The Future Of Bioware Depends On Dragon Age Dreadwolf

It’s been a weird few years for Bioware; since 2017, the studio(s) have been in flux. The release of Mass Effect Andromeda, a game that is not nearly as bad as you’ve heard, left a lot of folks disappointed and ultimately put the franchise on ice due to poor sales. I often wonder how Andromeda would’ve been received had it been given another three months of development time. When it was released, the game struggled from a technical standpoint. Things like facial animations and lighting just looked off. And as Assassin’s Creed Unity fans know, the memes can overshadow any positives about a game even after the bugs have been patched. That being said, I’ve written before about how a large chunk of the gaming community wouldn’t accept Andromeda no matter what, whether it be because the original Bioware team wasn’t working on it or due to the still festering anger over the Mass Effect 3 ending. Not to mention the turbulent development that Mass Effect Andromeda went through in its early days. and ultimately, the studio started crunching to meet deadlines in a seemingly toxic work environment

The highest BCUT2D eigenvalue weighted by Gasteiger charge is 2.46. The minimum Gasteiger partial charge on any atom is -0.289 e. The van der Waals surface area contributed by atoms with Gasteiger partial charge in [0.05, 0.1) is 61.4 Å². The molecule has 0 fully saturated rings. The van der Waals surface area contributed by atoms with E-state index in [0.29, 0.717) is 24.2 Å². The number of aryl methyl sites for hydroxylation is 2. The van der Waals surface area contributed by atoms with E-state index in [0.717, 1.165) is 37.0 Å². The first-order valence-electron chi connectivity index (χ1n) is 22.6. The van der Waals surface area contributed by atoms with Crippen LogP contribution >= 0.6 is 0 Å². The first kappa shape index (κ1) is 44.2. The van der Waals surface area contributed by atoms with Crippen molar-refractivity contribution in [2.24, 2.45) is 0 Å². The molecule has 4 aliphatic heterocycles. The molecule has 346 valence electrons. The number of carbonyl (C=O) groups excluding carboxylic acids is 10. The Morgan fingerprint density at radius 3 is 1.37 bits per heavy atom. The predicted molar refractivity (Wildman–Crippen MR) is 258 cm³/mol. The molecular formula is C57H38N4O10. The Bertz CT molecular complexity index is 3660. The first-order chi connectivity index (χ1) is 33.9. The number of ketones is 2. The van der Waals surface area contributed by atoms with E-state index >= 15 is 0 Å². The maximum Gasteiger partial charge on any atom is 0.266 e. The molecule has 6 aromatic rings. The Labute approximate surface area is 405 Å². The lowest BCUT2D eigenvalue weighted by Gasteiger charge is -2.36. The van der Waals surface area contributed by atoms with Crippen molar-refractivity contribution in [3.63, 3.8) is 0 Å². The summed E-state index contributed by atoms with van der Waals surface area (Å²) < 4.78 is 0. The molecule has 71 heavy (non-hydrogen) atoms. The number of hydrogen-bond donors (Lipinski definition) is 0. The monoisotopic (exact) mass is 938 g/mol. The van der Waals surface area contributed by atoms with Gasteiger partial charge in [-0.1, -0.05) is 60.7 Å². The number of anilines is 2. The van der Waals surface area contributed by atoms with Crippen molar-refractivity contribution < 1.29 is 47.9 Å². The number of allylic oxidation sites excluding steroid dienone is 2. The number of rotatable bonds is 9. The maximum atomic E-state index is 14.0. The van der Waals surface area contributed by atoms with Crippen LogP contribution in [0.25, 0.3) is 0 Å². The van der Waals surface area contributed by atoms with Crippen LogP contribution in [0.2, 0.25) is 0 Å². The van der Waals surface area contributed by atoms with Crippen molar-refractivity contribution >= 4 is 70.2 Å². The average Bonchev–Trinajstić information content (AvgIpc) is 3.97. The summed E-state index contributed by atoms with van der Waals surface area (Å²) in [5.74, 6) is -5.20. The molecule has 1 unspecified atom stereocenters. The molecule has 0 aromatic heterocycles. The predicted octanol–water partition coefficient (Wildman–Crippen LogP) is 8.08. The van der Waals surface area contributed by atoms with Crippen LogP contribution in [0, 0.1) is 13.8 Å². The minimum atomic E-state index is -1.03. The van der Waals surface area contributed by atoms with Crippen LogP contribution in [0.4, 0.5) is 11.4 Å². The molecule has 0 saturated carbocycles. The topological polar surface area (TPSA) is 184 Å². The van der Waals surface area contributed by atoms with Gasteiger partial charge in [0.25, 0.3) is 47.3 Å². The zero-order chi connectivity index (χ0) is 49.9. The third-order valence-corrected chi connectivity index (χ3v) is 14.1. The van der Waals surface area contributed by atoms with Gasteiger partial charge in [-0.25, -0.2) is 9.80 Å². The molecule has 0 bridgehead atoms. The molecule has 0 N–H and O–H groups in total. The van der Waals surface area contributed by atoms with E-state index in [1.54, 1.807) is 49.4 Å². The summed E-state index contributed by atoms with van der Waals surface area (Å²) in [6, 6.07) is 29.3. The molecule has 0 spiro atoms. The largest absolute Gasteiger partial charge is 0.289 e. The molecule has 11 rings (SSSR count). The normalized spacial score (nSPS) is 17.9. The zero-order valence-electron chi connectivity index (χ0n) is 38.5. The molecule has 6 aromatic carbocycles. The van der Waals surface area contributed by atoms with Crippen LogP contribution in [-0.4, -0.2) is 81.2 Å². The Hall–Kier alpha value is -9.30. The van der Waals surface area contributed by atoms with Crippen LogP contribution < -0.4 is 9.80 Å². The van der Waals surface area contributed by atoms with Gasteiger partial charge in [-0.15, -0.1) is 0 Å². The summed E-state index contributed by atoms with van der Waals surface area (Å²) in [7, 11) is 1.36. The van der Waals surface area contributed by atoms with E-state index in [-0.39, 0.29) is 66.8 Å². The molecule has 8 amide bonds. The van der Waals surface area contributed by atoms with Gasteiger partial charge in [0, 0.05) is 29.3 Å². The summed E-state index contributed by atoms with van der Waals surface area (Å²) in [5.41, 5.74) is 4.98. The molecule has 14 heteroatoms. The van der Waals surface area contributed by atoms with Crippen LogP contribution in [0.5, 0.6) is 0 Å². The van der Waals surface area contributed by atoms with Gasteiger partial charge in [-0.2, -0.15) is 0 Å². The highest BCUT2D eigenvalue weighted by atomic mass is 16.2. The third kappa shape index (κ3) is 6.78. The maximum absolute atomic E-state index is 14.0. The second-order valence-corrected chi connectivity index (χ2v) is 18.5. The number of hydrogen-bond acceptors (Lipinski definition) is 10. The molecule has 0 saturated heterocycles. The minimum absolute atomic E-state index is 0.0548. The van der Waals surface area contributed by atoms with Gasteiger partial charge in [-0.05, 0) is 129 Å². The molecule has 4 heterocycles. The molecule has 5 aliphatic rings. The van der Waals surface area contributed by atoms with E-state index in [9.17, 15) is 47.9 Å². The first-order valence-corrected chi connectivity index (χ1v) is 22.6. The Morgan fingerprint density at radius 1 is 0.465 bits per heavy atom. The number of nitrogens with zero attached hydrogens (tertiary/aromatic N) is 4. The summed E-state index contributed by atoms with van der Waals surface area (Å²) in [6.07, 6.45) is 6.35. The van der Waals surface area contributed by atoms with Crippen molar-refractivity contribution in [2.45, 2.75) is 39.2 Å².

After the lukewarm reception to Andromeda, the next Bioware game was Anthem, a game I unfortunately pre-ordered. Normally I never do that, and this game is why I never will again. If Anthem hadn’t been preoccupied with creating a Destiny-style co-op environment and just made a Bioware RPG using the mechanics and lore around Anthem, I think I would’ve loved the game. Still, instead, we got a 40-minute story followed by lots of grinding the same three maps over and over again for terrible loot drops. Most always-online games strive for constant updates and news, but with Anthem, we got absolutely nothing for months at a time. Bioware was clearly not ready or structured to make a Destiny clone.